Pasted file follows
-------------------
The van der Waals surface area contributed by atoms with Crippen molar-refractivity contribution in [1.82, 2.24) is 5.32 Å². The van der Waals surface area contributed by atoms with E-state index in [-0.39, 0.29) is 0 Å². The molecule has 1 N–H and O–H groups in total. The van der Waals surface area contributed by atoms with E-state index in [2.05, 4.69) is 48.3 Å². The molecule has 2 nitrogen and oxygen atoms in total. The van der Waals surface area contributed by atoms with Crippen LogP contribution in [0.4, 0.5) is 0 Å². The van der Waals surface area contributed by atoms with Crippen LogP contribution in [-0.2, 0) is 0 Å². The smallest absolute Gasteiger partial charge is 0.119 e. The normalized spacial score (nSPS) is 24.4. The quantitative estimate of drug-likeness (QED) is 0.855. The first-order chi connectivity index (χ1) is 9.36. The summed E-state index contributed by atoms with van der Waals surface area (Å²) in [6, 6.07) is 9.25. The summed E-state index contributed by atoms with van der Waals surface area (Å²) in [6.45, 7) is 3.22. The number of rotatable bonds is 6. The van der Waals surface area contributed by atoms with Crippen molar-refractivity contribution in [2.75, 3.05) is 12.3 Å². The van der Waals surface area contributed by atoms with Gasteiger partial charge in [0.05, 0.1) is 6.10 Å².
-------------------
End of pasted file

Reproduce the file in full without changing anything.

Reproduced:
The van der Waals surface area contributed by atoms with Crippen molar-refractivity contribution in [1.82, 2.24) is 5.32 Å². The van der Waals surface area contributed by atoms with E-state index in [-0.39, 0.29) is 0 Å². The molecule has 1 N–H and O–H groups in total. The van der Waals surface area contributed by atoms with E-state index in [2.05, 4.69) is 48.3 Å². The molecule has 2 nitrogen and oxygen atoms in total. The van der Waals surface area contributed by atoms with Crippen LogP contribution in [0.4, 0.5) is 0 Å². The van der Waals surface area contributed by atoms with Crippen LogP contribution in [-0.2, 0) is 0 Å². The smallest absolute Gasteiger partial charge is 0.119 e. The normalized spacial score (nSPS) is 24.4. The quantitative estimate of drug-likeness (QED) is 0.855. The first-order chi connectivity index (χ1) is 9.36. The summed E-state index contributed by atoms with van der Waals surface area (Å²) in [6, 6.07) is 9.25. The summed E-state index contributed by atoms with van der Waals surface area (Å²) in [6.45, 7) is 3.22. The number of rotatable bonds is 6. The van der Waals surface area contributed by atoms with Crippen molar-refractivity contribution in [2.75, 3.05) is 12.3 Å². The van der Waals surface area contributed by atoms with Gasteiger partial charge in [0.05, 0.1) is 6.10 Å².